In the case where the protein is Hb and a lysine or a peptide containing a lysine is released by the cleavage therefrom, for example, a protease disclosed in WO 2002/006519 A1 is preferably used. By using this protease in the presence of the accelerating compound, the lysine or the peptide containing the lysine can be released by the cleavage significantly swiftly and specifically.

Moreover, in the case where the protein is Hb and the protease releases by cleavage both of the β-chain N-terminal amino acid or peptide and the lysine or the lysine peptide, when carrying out the protease treatment in the presence of the accelerating compound, both of the cleavages are accelerated, and in particular, the cleavage acceleration of the β-chain N-terminal is more significant (several times to several tens times) than the cleavage acceleration of the lysine or the lysine peptide (for example, several times). Thereby, in particular, the cleavage product of the β-chain N-terminal can be obtained. Thus, even if using the protease that cleaves both of them similarly, the cleavage product of the β-chain N-terminal can be obtained more (for example, about ten times or more) than those of the lysine and the lysine peptide by the use of the accelerating compound in combination, so that the HbA1c corresponding to the glycation of the α-position amino group of the valine can be assayed while suppressing the influences of the lysine and the lysine peptide.

The protein cleavage method of the present invention can be carried out by adding the accelerating compound and the protease to a sample containing a protein, for example. Incidentally, the order of adding the accelerating compound and the protease is not limited at all, and they may be added at the same time or in any order.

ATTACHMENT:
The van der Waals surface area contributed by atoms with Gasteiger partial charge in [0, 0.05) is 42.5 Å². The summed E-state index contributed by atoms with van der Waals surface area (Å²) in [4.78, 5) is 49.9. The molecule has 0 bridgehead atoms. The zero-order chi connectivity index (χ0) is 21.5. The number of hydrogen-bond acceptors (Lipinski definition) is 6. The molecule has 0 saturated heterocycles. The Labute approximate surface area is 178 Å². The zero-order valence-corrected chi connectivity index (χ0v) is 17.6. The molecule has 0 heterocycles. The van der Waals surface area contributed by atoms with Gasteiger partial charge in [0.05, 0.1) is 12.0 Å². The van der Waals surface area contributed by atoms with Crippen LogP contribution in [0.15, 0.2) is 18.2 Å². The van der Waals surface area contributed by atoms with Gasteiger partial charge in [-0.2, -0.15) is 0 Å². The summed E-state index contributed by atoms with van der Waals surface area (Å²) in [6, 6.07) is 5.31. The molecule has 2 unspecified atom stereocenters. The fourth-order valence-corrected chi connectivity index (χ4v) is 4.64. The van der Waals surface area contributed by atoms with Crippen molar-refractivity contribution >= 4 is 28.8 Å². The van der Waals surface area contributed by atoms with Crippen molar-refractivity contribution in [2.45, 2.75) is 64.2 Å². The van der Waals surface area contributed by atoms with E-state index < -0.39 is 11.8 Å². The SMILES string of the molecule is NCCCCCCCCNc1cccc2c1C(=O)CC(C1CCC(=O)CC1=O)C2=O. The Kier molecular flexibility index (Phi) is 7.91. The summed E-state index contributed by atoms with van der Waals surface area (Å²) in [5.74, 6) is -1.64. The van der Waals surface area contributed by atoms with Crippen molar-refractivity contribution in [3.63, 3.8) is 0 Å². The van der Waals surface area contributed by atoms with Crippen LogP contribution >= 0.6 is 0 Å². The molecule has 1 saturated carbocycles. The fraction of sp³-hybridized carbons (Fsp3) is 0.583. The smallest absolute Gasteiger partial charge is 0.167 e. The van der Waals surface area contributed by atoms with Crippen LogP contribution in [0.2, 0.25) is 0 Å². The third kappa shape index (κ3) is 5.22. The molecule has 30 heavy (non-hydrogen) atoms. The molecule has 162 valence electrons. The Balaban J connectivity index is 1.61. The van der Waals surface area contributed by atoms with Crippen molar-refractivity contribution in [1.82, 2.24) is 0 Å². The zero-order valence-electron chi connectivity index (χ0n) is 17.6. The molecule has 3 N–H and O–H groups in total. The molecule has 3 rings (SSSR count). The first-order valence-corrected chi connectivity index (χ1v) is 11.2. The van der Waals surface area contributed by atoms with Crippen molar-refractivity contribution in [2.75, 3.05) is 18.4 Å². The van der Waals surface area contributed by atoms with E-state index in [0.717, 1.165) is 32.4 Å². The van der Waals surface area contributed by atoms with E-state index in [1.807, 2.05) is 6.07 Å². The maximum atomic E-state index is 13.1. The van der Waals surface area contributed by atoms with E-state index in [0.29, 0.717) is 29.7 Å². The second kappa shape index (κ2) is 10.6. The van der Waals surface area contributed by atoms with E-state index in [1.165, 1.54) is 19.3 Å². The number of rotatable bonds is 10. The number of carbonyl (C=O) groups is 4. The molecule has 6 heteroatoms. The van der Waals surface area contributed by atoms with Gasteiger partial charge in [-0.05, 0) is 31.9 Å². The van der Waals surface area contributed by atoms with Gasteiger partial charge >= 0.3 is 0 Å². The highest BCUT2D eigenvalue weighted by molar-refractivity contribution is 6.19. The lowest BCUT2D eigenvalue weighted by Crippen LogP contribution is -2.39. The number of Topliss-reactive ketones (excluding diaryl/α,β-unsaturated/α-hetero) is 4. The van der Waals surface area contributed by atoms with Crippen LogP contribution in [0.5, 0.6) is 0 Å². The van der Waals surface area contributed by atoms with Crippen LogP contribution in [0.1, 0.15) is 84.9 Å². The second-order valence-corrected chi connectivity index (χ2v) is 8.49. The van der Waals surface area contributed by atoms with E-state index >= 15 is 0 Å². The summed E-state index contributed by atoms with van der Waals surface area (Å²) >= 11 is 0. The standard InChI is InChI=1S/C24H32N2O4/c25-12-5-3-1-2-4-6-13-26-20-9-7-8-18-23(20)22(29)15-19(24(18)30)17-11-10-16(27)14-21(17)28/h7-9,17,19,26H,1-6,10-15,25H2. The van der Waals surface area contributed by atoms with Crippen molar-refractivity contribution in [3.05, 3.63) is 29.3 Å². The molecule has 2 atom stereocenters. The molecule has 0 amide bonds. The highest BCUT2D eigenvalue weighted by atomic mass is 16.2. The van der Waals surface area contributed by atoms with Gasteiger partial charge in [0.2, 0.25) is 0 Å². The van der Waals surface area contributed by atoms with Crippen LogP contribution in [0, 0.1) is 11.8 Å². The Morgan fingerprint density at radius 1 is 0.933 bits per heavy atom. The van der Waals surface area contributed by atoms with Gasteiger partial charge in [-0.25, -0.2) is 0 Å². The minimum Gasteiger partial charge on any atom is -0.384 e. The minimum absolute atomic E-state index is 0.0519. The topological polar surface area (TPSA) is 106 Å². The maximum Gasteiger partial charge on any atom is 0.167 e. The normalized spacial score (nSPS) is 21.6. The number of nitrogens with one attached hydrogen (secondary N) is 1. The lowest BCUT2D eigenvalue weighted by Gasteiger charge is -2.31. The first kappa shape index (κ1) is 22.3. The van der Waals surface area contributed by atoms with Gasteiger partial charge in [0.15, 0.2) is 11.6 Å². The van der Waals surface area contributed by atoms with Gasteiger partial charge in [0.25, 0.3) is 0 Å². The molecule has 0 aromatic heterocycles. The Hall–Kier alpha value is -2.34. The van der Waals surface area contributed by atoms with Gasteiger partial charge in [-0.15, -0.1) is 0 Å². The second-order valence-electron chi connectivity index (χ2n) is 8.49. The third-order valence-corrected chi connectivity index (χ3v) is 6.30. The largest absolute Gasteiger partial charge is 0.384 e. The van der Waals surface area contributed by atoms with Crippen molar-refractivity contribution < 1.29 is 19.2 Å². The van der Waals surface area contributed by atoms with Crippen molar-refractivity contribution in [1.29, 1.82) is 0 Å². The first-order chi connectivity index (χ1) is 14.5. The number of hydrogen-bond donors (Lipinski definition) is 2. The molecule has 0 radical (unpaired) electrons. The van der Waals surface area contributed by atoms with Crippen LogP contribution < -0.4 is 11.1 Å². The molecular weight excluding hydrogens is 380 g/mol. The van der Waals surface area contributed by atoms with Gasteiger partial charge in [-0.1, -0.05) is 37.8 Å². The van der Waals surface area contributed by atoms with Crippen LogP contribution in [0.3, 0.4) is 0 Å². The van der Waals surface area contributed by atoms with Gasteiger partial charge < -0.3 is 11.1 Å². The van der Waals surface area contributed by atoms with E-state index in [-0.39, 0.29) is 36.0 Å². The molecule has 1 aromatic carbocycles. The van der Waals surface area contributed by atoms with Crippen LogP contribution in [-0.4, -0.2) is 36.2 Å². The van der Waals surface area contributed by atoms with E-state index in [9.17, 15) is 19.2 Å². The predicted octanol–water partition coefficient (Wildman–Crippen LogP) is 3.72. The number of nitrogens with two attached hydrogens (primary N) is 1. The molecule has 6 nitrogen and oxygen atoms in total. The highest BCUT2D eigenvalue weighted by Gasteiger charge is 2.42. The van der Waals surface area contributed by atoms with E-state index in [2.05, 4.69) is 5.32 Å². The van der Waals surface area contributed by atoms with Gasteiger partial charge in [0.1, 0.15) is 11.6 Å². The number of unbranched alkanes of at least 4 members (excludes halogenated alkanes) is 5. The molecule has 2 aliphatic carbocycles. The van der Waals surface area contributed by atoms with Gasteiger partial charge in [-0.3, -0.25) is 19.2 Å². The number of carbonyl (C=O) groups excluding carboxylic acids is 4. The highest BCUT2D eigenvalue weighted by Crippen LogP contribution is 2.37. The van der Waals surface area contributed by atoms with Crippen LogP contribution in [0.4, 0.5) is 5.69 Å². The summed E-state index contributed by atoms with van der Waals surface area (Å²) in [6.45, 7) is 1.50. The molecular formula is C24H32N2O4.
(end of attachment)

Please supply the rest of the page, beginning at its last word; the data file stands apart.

The sample is not limited particularly, and may be a sample containing the target protein. In particular, when applying the sample to the assay of a Hb glycation degree as described below, for example, a whole blood sample, a blood cell sample, hemolyzed samples of them and the like may be used. A hemolysis method of the whole blood sample and the blood cell sample are not limited particularly, and may be, for example, a method utilizing an osmotic pressure difference, a method by ultrasonic waves and the like. In the case of utilizing the osmotic pressure difference, purified water of a volume of, for example, 2 to 100 times a volume of the whole blood (or the blood cell) may be added so as to cause the hemolysis. Alternatively, a surfactant may be added to the sample so as to cause the hemolysis.

An adding ratio of the accelerating compound in a reaction liquid of the protease treatment ranges, for example, from 0.01 mM to 200 mM, and preferably ranges from 0.4 mM to 100 mM. In the case where a protein concentration (for example, a Hb concentration) of the reaction liquid is 0.005 mM, the adding ratio of the accelerating compound ranges, for example, from 0.4 mM to 100 mM, and preferably ranges from 1 mM to 100 mM.

An adding ratio of the protease in the reaction liquid ranges, for example, 0.001 KU/L to 300,000 KU/L, preferably ranges from 0.01 KU/L to 30,000 KU/L, and particularly preferably ranges from 0.1 KU/L to 1,000 KU/L. In the case where the protein concentration (for example, a Hb concentration) of the reaction liquid is 0.005 mM, the adding ratio of the protease ranges, for example, from 0.01 KU/L to 300,000 KU/L, preferably ranges from 0.05 KU/L to 30,000 KU/L, and particularly preferably ranges from 0.1 KU/L to 10,000 KU/L.

Conditions for carrying out the protease treatment are not limited particularly, and for example, a treating temperature ranges, for example, from 10° C. to 40° C., and preferably ranges from 25° C. to 37° C. A treating time is not limited, in particular, an upper limit thereof is not limited, and for example, the protease treatment can be carried out in about 0.1 minutes to about 60 minutes. The treating time preferably ranges from 0.1 minutes to 45 minutes, more preferably ranges from 0.2 minutes to 20 minutes, and particularly preferably ranges from 0.2 minutes to 5 minutes. In the present invention, an amino acid and a peptide can be obtained by cleavage swiftly by carrying out the protease treatment in the presence of the accelerating compound represented by the above Formula (I) unlike in the conventional methods, so that the cleavage treatment can be achieved sufficiently even in the above-described treating time. From the fact that the conventional methods generally require, for example, 2 hours to 24 hours for the protease treatment so as to cleave a β-chain N-terminal of Hb, it can be seen that the cleavage can be achieved significantly swiftly.